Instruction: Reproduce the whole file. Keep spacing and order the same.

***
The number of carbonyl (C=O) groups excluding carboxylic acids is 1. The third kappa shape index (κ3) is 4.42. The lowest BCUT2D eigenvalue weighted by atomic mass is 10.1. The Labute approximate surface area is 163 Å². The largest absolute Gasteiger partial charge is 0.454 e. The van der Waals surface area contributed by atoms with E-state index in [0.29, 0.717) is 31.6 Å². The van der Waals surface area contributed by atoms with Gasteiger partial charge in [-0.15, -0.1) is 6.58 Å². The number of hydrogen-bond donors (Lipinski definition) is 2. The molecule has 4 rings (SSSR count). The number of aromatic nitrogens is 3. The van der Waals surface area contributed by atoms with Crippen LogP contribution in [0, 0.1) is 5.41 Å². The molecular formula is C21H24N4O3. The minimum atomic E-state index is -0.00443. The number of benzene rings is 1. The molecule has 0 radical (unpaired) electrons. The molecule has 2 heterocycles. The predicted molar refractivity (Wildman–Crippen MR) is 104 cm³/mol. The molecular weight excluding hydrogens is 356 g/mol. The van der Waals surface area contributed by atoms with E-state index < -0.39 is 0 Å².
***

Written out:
The number of carbonyl (C=O) groups excluding carboxylic acids is 1. The third kappa shape index (κ3) is 4.42. The lowest BCUT2D eigenvalue weighted by atomic mass is 10.1. The Labute approximate surface area is 163 Å². The largest absolute Gasteiger partial charge is 0.454 e. The van der Waals surface area contributed by atoms with E-state index in [0.29, 0.717) is 31.6 Å². The van der Waals surface area contributed by atoms with Gasteiger partial charge in [-0.15, -0.1) is 6.58 Å². The number of hydrogen-bond donors (Lipinski definition) is 2. The molecule has 4 rings (SSSR count). The number of aromatic nitrogens is 3. The van der Waals surface area contributed by atoms with Crippen LogP contribution in [0, 0.1) is 5.41 Å². The molecular formula is C21H24N4O3. The minimum atomic E-state index is -0.00443. The number of benzene rings is 1. The molecule has 0 radical (unpaired) electrons. The molecule has 2 heterocycles. The predicted molar refractivity (Wildman–Crippen MR) is 104 cm³/mol. The molecular weight excluding hydrogens is 356 g/mol. The van der Waals surface area contributed by atoms with E-state index < -0.39 is 0 Å².